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Bazzer  
#1 Posted : 18 April 2019 10:48:54(UTC)
Rank: Forum user
Bazzer

Recently one of my clients received another HSE visit; this time regarding wood dust. Unknown to me my client was using portable woodworking tools without extraction, but were wearing P3 dust masks, which is fine but they were not face fit tested, so received an IN, again fair enough. But then the inspector said that dry sweeping was banned, and a vaccuum unit should be used, and to get rid of all brushes. She then referred us to the dust video, where a guy is sweeping a large amount of dust, The dust my client was sweeping was from drilling 8 pilot holes in an MDF panel and brushing the swarf/dust off with a hand brush, then dry sweeping this off the floor. Is using the dry sweeping method in this scenario really banned, or is it just a bit over the top.

Elfin Davy 09  
#2 Posted : 18 April 2019 12:25:41(UTC)
Rank: Super forum user
Elfin Davy 09

Strictly speaking, dry sweeping hasn't been banned (in so much as it's not illegal), but it IS very much frowned upon as it does have the effect of putting dust into the atmosphere.  A vacuum arrangement (be it on tool or a separate unit) is by far the preferred option, although - if it's a realistic option - the floor could be dampened and then swept I suppose, but you'd need to look at that one carefully (and it doesn't deal with the hand brush element of the task either).

Bazzer  
#3 Posted : 18 April 2019 12:40:28(UTC)
Rank: Forum user
Bazzer

Yes, I appreciate that it is frowned upon, but honestly the ammount of dust generated by drilliing pilot holes for screws is really minimal, and there is no way dry sweeping will generate a dust cloud large enough to reach the breathing zone; just feel it is over the top. 

Elfin Davy 09  
#4 Posted : 18 April 2019 12:47:39(UTC)
Rank: Super forum user
Elfin Davy 09

It possibly (and arguably) is.  However, your client didn't help matters by providing masks without fit testing taking place (and also by not keeping you in the loop regarding the use of tools without extraction).

The HSE possibly took the view that they had a "couldn't care less" attitude towards health and safety, so maybe took a slightly different  approach than they might have done if masks had been provided and fit testing carried out (although that said, they still don't like dry sweeping of dust in any quantities).

Bazzer  
#5 Posted : 18 April 2019 12:57:27(UTC)
Rank: Forum user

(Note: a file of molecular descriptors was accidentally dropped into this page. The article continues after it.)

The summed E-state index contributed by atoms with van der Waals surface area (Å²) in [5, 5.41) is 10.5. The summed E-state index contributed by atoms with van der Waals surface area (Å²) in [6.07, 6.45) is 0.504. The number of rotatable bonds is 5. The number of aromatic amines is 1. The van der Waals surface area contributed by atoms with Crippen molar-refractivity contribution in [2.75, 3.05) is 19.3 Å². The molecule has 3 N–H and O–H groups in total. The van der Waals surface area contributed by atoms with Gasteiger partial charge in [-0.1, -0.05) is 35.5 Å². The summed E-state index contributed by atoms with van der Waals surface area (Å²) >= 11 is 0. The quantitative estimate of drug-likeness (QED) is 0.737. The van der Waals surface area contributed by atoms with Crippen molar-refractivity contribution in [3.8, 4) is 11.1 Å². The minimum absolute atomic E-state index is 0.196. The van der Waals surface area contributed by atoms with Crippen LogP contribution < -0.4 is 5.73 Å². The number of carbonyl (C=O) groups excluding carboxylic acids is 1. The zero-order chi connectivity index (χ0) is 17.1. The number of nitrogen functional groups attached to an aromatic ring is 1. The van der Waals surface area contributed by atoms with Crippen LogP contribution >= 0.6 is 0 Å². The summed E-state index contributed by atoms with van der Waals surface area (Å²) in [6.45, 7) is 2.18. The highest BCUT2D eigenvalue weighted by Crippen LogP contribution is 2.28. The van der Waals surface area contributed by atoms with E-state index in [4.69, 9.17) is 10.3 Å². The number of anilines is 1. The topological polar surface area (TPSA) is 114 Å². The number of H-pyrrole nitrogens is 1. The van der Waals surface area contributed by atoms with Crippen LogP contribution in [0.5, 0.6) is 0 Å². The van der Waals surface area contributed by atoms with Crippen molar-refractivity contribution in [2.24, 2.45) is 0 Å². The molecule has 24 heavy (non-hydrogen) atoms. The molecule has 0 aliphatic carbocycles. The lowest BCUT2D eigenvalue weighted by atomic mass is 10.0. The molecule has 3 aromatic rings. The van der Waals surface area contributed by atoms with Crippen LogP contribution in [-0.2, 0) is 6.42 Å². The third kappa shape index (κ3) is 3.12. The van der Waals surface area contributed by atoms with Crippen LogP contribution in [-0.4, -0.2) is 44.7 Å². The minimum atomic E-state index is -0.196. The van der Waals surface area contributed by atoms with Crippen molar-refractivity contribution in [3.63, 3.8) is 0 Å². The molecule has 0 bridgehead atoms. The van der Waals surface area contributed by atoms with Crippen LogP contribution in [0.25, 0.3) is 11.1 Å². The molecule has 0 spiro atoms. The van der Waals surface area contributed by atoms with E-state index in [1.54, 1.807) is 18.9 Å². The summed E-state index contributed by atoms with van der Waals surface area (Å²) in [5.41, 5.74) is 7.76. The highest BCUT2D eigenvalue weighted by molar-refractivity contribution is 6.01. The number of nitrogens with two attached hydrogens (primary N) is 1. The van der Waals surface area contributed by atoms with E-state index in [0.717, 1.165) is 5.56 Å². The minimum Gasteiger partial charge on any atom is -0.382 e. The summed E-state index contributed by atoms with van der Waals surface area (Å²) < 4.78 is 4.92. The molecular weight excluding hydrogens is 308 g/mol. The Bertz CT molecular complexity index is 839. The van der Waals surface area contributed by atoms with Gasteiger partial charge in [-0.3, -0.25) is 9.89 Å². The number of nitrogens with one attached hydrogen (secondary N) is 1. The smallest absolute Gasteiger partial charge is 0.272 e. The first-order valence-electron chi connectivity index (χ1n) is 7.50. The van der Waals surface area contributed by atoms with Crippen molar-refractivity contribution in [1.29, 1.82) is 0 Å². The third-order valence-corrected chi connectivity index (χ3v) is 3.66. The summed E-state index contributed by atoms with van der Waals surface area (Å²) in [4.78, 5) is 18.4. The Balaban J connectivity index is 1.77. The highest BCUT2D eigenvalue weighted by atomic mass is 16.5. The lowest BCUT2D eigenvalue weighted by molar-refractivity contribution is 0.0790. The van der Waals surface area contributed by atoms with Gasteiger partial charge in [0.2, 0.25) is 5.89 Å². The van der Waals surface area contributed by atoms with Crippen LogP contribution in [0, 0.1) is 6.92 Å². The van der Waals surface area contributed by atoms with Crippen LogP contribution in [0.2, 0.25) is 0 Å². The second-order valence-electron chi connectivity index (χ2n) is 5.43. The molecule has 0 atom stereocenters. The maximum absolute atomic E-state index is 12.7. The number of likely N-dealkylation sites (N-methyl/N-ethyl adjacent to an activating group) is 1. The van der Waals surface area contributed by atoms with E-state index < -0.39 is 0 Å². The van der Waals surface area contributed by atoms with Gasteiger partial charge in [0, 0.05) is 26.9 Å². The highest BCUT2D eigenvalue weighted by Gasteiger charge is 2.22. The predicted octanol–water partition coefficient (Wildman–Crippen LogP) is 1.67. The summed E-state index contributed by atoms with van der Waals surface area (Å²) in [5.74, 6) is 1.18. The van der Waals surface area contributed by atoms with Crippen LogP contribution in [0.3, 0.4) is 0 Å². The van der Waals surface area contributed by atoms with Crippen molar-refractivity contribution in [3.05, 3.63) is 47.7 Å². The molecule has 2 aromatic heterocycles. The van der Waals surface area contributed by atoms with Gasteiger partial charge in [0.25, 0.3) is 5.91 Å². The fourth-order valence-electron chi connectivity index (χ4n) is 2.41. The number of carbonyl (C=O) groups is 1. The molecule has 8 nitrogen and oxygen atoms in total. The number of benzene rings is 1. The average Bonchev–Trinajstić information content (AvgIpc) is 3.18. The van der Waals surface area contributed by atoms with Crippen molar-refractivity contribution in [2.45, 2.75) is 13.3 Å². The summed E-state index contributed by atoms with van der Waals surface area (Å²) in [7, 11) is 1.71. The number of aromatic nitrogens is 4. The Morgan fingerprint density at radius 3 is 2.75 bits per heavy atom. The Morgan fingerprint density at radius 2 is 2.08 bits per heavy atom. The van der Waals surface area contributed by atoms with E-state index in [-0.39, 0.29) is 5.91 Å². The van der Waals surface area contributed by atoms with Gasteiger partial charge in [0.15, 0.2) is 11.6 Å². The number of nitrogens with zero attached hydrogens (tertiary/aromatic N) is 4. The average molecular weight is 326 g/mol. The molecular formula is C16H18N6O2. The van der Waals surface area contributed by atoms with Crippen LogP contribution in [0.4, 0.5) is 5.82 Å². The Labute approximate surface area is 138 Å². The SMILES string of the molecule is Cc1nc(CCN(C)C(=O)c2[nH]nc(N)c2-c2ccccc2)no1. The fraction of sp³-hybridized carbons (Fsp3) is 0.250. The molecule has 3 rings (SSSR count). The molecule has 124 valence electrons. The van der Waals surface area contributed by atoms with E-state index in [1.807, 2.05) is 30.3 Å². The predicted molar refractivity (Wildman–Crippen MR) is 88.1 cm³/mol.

Bazzer

Elfin

You're probably right, particulalry since the RA and SSW stated that masks must be face fitted, and all the guys had signed onto them, proving they didn't read the things properly, and neither did the supervisor, even after I had gone through it with them; The inspector identified it in the documents; They even have portable extractor units to fit the portable equipment.

Elfin Davy 09  
#6 Posted : 18 April 2019 13:10:23(UTC)
Rank: Super forum user
Elfin Davy 09

In which case, I think it's a fair cop ..  :-)

Ian Bell2  
#7 Posted : 18 April 2019 13:51:28(UTC)
Rank: Super forum user
Ian Bell2

I think you also have to take the long term view as regards inhalation risks from wood dust.

Ok only a few holes drilled on this occasion. What about tomorrow and the day after and the day after..

At what point do you start taking further dust control measures?

If not until 10 holes drilled, then why not 15 holes etc.

What was the saying - occupational I'll health is just a slow accident.

Summation of risk over a working life also matters.
A Kurdziel  
#8 Posted : 18 April 2019 15:48:24(UTC)
Rank: Super forum user
A Kurdziel

  Are you sure that there is no respirable dust in the breathing zone?  Remember this is very fine dust and you might just be able to see it with a Tyndall light but normally you would not see it.

peter gotch  
#9 Posted : 21 April 2019 15:30:49(UTC)
Rank: Super forum user
peter gotch

Bazzer

I think we would need to see what the Notice actually alleged before commenting authoritatively!

stevedm  
#10 Posted : 22 April 2019 06:28:51(UTC)
Rank: Super forum user
stevedm

I had a similar enforcement visit on wood dust...stating that they must not dry sweep...agreed, however only light sanding on finishing...assessment says FFP2 based on time and local enginering controls, said it was rubish and must be FFP3 completely missed the fact that they didn't do face fit testing, use solvents at a separate part of the process to wipe andon't have HAVS assessments, gave a noticed based on not having a H&S plan for the year..!!?  The company have audit actions for from me, prior to this visit for - face fit testing, COSHH assessment and HAVS...

And yes FFP3/ Air fed hoods are used in the solvent wipe area...

They seemed to be more worried about sweeping up than anything else...I get the risks, however when companies are making major investments into engineering controls such as LEV...bearing in mind the area we are talking about has very little surface dust...running a finger along a surface will not leave a mark...I have seen worse pharma production areas...they use LEV and downdraught tables..this is light sanding for minutes per shift..

firesafety101  
#11 Posted : 22 April 2019 13:08:29(UTC)
Rank: Super forum user
firesafety101

Can anyone accurately say which individual dust particle will cause the nasal cancer?

MDF is a hazard itself with the chemicals used in production, and machine cutting/drilling creates friction - heat that causes the chemicals to be released.

I would say take the Inspector's advice/guidance on board.  It is not simply a question of her opinion, or ours for that matter but it is a question if the operator's health and that of everyone else in the area.

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